The province of Ontario has struck a deal with the Ontario Teachers' Federation that will limit the government's financial exposure to any deficits that crop up in the Ontario Teachers' Pension Plan over five years.
The deal is similar to those the province struck last year with other public-sector pension plans that it jointly sponsors, but Teachers' is much larger than those plans, making this agreement much more meaningful to the government as it seeks to deal with its $12-billion deficit. It comes as governments and corporations across the country are grappling with a looming retirement savings crisis, with Canadians living longer at a time when low stock market returns and interest rates are pinching returns.
The Globe and Mail reported on March 5 that the two sides were negotiating this pension agreement, after prior talks had fallen apart at the height of labour unrest between Ontario and its teachers' unions, which have been locked in a battle over separate contract issues.
"By working together, teachers and the government were able to find common ground with respect to the Ontario Teachers' Pension Plan," Ontario Minister of Finance Charles Sousa said in a press release. "This agreement allows the government of Ontario to meet its commitment to taxpayers and maintain contributions in public sector pension plans as announced in the 2012 budget."
The province's contribution to the pension plan has been rising in recent years, as the fund has coped with recurring shortfalls. Last year's budget allocated $1.46-billion to match teachers' contributions to their plan in 2012-13. Since 2006, both government and employee contributions have gone from 8.9 per cent of teachers' annual income (above maximum pensionable earnings under the Canada Pension Plan) to 12.75 per cent, and that will increase to 13.1 per cent by next year under a former agreement.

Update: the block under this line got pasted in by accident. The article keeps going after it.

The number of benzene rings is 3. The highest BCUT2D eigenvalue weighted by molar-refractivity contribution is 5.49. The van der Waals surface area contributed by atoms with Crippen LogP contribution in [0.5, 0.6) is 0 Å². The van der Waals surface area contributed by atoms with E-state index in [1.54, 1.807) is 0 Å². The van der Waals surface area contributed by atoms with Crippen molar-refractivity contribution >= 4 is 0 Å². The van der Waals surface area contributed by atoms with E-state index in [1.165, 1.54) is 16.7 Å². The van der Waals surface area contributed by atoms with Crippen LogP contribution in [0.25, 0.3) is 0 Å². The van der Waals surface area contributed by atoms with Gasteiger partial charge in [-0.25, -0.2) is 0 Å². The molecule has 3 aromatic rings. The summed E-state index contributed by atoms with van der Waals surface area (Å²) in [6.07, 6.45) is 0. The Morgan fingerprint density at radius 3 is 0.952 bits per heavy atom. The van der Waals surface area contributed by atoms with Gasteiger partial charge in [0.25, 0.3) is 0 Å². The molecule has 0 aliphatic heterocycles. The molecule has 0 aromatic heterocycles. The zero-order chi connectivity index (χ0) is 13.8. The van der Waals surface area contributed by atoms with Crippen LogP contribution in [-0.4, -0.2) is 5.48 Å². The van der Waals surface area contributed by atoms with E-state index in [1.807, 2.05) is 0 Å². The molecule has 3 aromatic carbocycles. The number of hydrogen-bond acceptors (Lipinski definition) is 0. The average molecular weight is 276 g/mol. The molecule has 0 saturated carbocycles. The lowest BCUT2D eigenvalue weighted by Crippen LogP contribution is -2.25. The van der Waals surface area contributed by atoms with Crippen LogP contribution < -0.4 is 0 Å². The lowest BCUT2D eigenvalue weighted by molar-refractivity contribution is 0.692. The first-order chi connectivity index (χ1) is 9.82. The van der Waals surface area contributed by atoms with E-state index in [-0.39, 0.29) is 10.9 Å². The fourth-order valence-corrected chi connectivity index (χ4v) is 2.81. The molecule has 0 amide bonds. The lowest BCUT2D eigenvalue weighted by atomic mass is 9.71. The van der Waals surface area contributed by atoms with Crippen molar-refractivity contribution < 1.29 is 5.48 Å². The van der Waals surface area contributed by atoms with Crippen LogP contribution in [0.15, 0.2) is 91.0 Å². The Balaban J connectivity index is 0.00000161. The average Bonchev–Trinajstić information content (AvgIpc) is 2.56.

Ontario Teachers' Federation (OTF) president Terry Hamilton said it's important that the government will be taking into account actions that were recently taken to deal boost the pension plan's funded status. "This provides teachers with even more protection and that was important to us in these discussions," Mr. Hamilton stated in a press release.
In February the government and the OTF agreed to eliminate the guarantee that members' benefits will be adjusted for inflation, a move that they said wiped out the $9.6-billion deficit that the plan had as of Jan. 1, 2012. They also agreed to study ways to put a permanent stop to the fund's deficits by, among other things, researching topics such as the shift in the number of years that teachers are working compared to the number of years that they receive benefits.
In 1990, teachers worked, on average, for 29 years and received retirement benefits for 25 years; by 2011, they worked for 26 years and drew pensions for 30 years. The profession skews toward women and its members tend to be healthy, resulting in long life expectancy.